It is important for staff to assist and support students while teaching and learning sensitive issues, but we should not be sanitising the curriculum for them. It is far better to teach students to read introductions and abstracts and to come to their own conclusions about materials set as part of their studies than to sticker our library books with warnings or remove topics from the curriculum altogether.

Dr Pam Lowe is Senior Lecturer in Sociology at Aston University’s School of Languages and Social Sciences. She specialises in sexualities, feminist theory and parenting culture. Dr Lowe has recently completed a research project into student experiences of teaching and learning sensitive issues.

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The deafening killer - why noise will be the next great pollution scandal

A growing body of evidence shows that noise can have serious health impacts too. 

Our cities are being poisoned by a toxin that surrounds us day and night. It eats away at our brains, hurts our hearts, clutches at our sleep, and gnaws at the quality of our daily lives.

Hardly a silent killer, it gets short shrift compared to the well-publicised terrors of air pollution and sugars food. It is the dull, thumping, stultifying drum-beat of perpetual noise.

The score that accompanies city life is brutal and constant. It disrupts the everyday: The coffee break ruined by the screech of a line of double decker buses braking at the lights. The lawyer’s conference call broken by drilling as she makes her way to the office. The writer’s struggle to find a quiet corner to pen his latest article.

For city-dwellers, it’s all-consuming and impossible to avoid. Construction, traffic, the whirring of machinery, the neighbour’s stereo. Even at home, the beeps and buzzes made by washing machines, fridges, and phones all serve to distract and unsettle.

But the never-ending noisiness of city life is far more than a problem of aesthetics. A growing body of evidence shows that noise can have serious health impacts too. Recent studies have linked noise pollution to hearing loss, sleep deprivation, hypertension, heart disease, brain development, and even increased risk of dementia.

One research team compared families living on different stories of the same building in Manhattan to isolate the impact of noise on health and education. They found children in lower, noisier floors were worse at reading than their higher-up peers, an effect that was most pronounced for children who had lived in the building for longest.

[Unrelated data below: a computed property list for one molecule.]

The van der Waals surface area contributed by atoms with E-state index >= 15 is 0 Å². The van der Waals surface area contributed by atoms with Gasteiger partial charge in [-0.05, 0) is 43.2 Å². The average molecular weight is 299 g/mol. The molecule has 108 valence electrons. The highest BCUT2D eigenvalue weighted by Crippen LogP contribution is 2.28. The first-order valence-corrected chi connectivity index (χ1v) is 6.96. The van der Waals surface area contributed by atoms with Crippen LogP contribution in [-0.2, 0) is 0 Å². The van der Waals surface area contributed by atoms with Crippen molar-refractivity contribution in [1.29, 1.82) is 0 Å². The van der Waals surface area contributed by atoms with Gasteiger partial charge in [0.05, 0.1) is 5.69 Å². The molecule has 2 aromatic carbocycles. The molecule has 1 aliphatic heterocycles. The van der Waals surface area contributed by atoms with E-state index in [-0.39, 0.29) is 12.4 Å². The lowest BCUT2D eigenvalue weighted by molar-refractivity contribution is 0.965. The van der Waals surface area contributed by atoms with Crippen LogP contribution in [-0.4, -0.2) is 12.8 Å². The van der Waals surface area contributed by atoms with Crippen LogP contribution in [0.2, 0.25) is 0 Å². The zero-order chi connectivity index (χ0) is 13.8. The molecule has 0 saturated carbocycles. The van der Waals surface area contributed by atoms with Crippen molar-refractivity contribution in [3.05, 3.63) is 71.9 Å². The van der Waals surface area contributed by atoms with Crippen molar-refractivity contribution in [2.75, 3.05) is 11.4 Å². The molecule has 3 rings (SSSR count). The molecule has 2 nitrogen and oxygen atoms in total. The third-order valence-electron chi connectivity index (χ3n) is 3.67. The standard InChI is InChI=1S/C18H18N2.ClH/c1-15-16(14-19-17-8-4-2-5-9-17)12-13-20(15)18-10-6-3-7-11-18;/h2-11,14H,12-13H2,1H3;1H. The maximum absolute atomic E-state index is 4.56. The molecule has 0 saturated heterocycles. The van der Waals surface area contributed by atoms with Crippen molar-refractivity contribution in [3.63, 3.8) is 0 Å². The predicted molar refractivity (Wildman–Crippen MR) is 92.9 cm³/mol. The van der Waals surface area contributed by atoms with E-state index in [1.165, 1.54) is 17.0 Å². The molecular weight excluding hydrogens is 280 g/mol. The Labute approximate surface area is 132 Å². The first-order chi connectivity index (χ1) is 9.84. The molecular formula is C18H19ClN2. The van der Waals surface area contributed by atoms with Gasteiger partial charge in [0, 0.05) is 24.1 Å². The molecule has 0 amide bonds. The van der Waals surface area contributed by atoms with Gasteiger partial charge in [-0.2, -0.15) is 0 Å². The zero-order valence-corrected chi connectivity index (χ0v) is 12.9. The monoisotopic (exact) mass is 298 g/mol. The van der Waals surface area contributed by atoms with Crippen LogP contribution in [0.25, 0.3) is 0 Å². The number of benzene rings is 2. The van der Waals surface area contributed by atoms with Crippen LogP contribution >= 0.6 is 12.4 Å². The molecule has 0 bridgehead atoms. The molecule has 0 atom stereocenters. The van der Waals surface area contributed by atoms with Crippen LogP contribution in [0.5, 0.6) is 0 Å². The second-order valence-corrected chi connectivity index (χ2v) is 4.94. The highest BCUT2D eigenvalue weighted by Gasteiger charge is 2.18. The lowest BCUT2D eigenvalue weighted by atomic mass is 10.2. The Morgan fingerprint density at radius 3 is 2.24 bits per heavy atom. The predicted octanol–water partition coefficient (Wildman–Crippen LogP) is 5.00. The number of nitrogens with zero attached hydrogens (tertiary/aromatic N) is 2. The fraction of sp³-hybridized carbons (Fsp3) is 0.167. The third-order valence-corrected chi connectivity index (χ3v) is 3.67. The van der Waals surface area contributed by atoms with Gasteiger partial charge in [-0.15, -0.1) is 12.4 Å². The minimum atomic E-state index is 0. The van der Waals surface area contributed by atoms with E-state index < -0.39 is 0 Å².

Those studies have been replicated for the impact of aircraft noise with similar results. Not only does noise cause higher blood pressure and worsens quality of sleep, it also stymies pupils trying to concentrate in class.

As with many forms of pollution, the poorest are typically the hardest hit. The worst-off in any city often live by busy roads in poorly-insulated houses or flats, cheek by jowl with packed-in neighbours.

The US Department of Transport recently mapped road and aircraft noise across the United States. Predictably, the loudest areas overlapped with some of the country’s most deprived. Those included the south side of Atlanta and the lowest-income areas of LA and Seattle.

Yet as noise pollution grows in line with road and air traffic and rising urban density, public policy has turned a blind eye.

Council noise response services, formally a 24-hour defence against neighbourly disputes, have fallen victim to local government cuts. Decisions on airport expansion and road development pay scant regard to their audible impact. Political platforms remain silent on the loudest poison.

This is odd at a time when we have never had more tools at our disposal to deal with the issue. Electric Vehicles are practically noise-less, yet noise rarely features in the arguments for their adoption. Just replacing today’s bus fleet would transform city centres; doing the same for taxis and trucks would amount to a revolution.

Vehicles are just the start. Millions were spent on a programme of “Warm Homes”; what about “Quiet Homes”? How did we value the noise impact in the decision to build a third runway at Heathrow, and how do we compensate people now that it’s going ahead?

Construction is a major driver of decibels. Should builders compensate “noise victims” for over-drilling? Or could regulation push equipment manufacturers to find new ways to dampen the sound of their kit?

Of course, none of this addresses the noise pollution we impose on ourselves. The bars and clubs we choose to visit or the music we stick in our ears. Whether pumping dance tracks in spin classes or indie rock in trendy coffee shops, people’s desire to compensate for bad noise out there by playing louder noise in here is hard to control for.

The Clean Air Act of 1956 heralded a new era of city life, one where smog and grime gave way to clear skies and clearer lungs. That fight still goes on today.

But some day, we will turn our attention to our clogged-up airwaves. The decibels will fall. #Twitter will give way to twitter. And every now and again, as we step from our homes into city life, we may just hear the sweetest sound of all. Silence.

Adam Swersky is a councillor in Harrow and is cabinet member for finance. He writes in a personal capacity.